The claimants in McQuillan, McGuigan and McKenna, in a line of argument which would reshape the legal basis of legacy investigations for much of the Northern Ireland conflict, sought to have these obligations extended to the events of the early 1970s because the activities of the UK authorities in that period had been so at odds with the ECHR values it should have been maintaining as a rights-respecting democracy. The authorities, however, have been equally eager to curtail what are often regarded as burdensome historical investigation obligations.
The key question for the Supreme Court was that of the critical date – the date at which ECHR obligations bound authorities at domestic law. The answer to this question had not been settled in previous decisions of the Supreme Court (for example, McCaughey or Keyu). In McQuillan, McGuigan and McKenna, the reach of the mirror principle, which seeks to keep pace with decisions of the Strasbourg Court as far as possible, was deemed to have arrived at its limits in determining the critical date in domestic law. The critical date at Strasbourg is 1966, when the UK accepted the right of individual petition under the ECHR. In domestic law, however, the Supreme Court has now unanimously fixed the critical date at October 2000, when the Human Rights Act 1998 came into force. This had an immediate impact on the McQuillan, McGuigan and McKenna claims, where the triggering events had happened decades before Pat Finucane’s murder, which had already occurred more than 10 years before October 2000. It meant that the claimants’ arguments invoking the Brecknell test – obliging further investigative approaches in a previously investigated case, with a sufficiently plausible or credible new allegation, evidence or information – fell in their entirety.
Like the Northern Ireland Court of Appeal, the Supreme Court acknowledged the significance of the subject matter of these cases. At paragraph 186 the Court accepted that McGuigan and McKenna concerned the UK’s security forces being involved in practices which would today be recognised as torture. All seven Justices recognised that, in the words of Lord Hoffmann in A (No 2), the European Court had, in Ireland v United Kingdom,
delicately refrained from characterising various interrogation techniques used by the British authorities in Northern Ireland as torture.
But this delicacy towards the United Kingdom in 1978 was, and remains, significant (at paragraph 190), presenting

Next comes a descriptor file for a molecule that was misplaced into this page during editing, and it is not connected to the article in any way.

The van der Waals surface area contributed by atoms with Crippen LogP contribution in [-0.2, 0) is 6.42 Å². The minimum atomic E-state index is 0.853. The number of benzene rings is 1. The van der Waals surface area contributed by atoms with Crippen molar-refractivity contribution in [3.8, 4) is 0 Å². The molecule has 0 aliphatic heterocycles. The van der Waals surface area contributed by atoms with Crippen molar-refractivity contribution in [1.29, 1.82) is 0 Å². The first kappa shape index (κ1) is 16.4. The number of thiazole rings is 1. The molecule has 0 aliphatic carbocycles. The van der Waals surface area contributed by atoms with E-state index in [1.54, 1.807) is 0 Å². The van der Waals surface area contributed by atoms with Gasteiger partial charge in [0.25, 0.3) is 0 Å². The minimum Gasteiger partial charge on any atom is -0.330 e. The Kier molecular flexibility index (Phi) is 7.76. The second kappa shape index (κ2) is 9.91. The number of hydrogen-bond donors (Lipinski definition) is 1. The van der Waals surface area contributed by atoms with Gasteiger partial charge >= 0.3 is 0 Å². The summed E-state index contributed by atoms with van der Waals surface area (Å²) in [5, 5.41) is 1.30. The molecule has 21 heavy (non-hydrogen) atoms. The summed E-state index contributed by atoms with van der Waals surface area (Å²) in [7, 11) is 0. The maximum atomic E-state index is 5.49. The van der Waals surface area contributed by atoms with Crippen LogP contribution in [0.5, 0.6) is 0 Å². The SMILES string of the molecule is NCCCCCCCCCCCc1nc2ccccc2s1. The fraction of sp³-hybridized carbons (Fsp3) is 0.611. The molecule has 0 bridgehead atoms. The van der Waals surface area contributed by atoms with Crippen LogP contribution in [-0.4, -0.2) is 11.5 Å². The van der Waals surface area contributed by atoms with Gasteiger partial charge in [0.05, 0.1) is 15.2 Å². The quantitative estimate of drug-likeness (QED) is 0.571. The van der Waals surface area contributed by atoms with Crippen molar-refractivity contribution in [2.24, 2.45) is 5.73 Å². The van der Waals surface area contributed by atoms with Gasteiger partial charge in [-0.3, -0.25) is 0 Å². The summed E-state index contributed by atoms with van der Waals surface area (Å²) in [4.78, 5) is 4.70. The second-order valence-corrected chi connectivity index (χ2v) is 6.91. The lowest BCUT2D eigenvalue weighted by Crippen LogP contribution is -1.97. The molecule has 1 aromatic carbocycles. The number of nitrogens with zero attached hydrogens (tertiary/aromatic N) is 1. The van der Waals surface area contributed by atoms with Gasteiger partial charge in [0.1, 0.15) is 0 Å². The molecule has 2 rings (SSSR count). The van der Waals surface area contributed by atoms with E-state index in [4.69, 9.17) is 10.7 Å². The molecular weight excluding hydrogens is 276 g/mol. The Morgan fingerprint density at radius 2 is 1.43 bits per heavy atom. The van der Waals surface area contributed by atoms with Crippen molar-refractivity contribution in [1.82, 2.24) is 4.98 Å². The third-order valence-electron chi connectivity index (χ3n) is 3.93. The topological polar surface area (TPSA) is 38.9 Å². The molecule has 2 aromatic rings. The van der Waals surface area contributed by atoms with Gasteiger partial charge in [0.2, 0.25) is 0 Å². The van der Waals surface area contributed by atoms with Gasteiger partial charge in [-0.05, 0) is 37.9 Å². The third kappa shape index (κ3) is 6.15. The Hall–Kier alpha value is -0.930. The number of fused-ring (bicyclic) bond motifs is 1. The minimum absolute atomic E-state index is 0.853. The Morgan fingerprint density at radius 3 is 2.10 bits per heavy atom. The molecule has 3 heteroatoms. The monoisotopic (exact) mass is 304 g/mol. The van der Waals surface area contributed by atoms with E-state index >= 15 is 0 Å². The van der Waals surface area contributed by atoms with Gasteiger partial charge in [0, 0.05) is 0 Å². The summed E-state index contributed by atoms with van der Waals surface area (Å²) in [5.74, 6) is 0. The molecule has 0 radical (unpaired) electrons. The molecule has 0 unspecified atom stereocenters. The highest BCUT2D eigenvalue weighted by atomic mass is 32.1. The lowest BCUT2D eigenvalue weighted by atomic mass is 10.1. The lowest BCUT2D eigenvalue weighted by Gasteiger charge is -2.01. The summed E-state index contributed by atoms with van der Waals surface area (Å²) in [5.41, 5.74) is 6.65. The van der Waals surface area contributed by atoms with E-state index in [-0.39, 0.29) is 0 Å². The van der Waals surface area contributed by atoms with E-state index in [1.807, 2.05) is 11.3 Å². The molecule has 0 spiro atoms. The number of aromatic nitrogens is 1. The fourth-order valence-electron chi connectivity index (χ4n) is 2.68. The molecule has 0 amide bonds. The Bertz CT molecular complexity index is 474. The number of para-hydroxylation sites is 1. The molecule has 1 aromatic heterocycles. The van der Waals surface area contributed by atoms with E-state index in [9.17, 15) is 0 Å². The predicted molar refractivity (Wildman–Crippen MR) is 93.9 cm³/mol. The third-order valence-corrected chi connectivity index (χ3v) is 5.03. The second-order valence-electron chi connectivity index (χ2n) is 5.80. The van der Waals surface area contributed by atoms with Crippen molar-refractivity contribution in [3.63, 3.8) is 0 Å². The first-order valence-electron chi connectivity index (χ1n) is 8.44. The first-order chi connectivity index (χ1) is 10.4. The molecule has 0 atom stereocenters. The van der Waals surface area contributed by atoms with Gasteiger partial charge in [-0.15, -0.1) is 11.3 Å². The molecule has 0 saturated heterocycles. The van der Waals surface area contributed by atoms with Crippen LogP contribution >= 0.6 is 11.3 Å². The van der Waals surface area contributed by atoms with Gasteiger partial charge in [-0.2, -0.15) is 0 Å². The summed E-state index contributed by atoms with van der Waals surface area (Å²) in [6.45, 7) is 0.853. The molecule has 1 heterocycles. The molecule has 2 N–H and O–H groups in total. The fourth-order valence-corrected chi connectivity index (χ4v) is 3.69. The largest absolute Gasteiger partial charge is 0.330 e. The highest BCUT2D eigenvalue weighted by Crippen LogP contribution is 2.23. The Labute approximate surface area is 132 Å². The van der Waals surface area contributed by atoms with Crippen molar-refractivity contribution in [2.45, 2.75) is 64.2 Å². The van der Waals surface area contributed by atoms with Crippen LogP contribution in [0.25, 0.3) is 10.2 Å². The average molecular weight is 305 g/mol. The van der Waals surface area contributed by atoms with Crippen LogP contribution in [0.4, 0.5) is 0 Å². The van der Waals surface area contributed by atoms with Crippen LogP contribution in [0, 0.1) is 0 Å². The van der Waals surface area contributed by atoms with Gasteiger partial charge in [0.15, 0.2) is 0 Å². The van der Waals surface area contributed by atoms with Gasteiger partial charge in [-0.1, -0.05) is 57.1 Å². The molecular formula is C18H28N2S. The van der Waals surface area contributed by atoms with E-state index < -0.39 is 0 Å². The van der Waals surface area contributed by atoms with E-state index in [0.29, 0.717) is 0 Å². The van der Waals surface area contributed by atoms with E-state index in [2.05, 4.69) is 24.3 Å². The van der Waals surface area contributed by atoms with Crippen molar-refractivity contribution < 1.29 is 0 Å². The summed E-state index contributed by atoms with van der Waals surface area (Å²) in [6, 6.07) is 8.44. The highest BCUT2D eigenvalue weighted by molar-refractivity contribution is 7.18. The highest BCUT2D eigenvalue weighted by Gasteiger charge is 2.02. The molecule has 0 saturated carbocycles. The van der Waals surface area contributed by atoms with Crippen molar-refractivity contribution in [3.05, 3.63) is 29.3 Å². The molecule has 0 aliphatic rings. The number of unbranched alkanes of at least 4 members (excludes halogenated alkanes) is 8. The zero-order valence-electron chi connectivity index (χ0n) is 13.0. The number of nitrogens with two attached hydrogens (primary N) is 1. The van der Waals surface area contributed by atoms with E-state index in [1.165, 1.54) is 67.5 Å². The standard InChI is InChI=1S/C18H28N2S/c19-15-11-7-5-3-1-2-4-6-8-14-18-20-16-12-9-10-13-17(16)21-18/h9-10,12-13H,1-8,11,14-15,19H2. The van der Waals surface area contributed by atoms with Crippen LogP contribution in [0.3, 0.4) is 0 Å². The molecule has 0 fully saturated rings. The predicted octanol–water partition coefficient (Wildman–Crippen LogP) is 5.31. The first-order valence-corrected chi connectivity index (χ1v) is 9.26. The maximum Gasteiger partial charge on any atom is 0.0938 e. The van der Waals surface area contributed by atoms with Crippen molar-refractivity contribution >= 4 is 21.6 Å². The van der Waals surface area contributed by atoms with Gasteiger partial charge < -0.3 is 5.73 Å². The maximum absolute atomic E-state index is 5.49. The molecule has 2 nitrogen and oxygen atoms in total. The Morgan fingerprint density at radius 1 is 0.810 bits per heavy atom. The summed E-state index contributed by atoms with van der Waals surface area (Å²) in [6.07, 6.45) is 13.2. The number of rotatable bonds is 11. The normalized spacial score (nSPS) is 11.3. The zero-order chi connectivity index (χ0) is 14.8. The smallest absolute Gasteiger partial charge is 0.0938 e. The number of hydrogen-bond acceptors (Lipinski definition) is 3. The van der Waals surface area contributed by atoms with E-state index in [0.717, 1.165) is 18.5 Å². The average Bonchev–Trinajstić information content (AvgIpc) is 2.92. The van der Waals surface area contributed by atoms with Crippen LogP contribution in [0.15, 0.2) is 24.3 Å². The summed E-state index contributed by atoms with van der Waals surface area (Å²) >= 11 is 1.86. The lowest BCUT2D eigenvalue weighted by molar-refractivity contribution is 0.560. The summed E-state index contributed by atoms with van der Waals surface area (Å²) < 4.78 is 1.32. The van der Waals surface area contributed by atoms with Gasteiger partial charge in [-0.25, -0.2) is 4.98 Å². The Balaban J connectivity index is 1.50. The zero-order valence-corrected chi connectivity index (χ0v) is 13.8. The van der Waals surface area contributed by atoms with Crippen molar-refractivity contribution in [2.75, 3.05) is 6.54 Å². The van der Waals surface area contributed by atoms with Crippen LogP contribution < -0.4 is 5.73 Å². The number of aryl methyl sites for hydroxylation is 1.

the difficulty that in 1978 the Strasbourg Court held that the treatment to which the Hooded Men were subjected in 1971 was not to be characterised as torture. Whether it would be characterised as torture by the standards of 2021 is, in our view, strictly irrelevant to the application of the Convention values test.
The Court did not, in reaching this conclusion, need to depart from its decision in Finucane, but at the very least it was marking out the events of the murder of Pat Finucane in 1989 as being as far as the investigation obligation could be stretched (no matter how serious the allegations against the state).
Although this discussion took up much of the judgment, the Supreme Court was still persuaded of the need to quash the decision to curtail the investigation, but on even narrower grounds than those accepted by the Northern Ireland Court of Appeal. The archival materials had revealed that Merlyn Rees, Secretary of State for Northern Ireland between 1974 and 1976, prepared a memo for the Prime Minister in 1977 in which he acknowledged that
It would have been better had I referred to a decision to use interrogation in depth in Northern Ireland in 1971/72 rather than referring to a decision to use methods of torture at that time.
The Court found, at paragraph 248, that the efforts in the investigation to sweep this comment under the table were unacceptably lax;
the subsequent correspondence showed is that Mr Rees acknowledged that it was preferable to avoid referring to the use of the five techniques as “torture” because to do so contradicted the UK Government’s publicly stated position.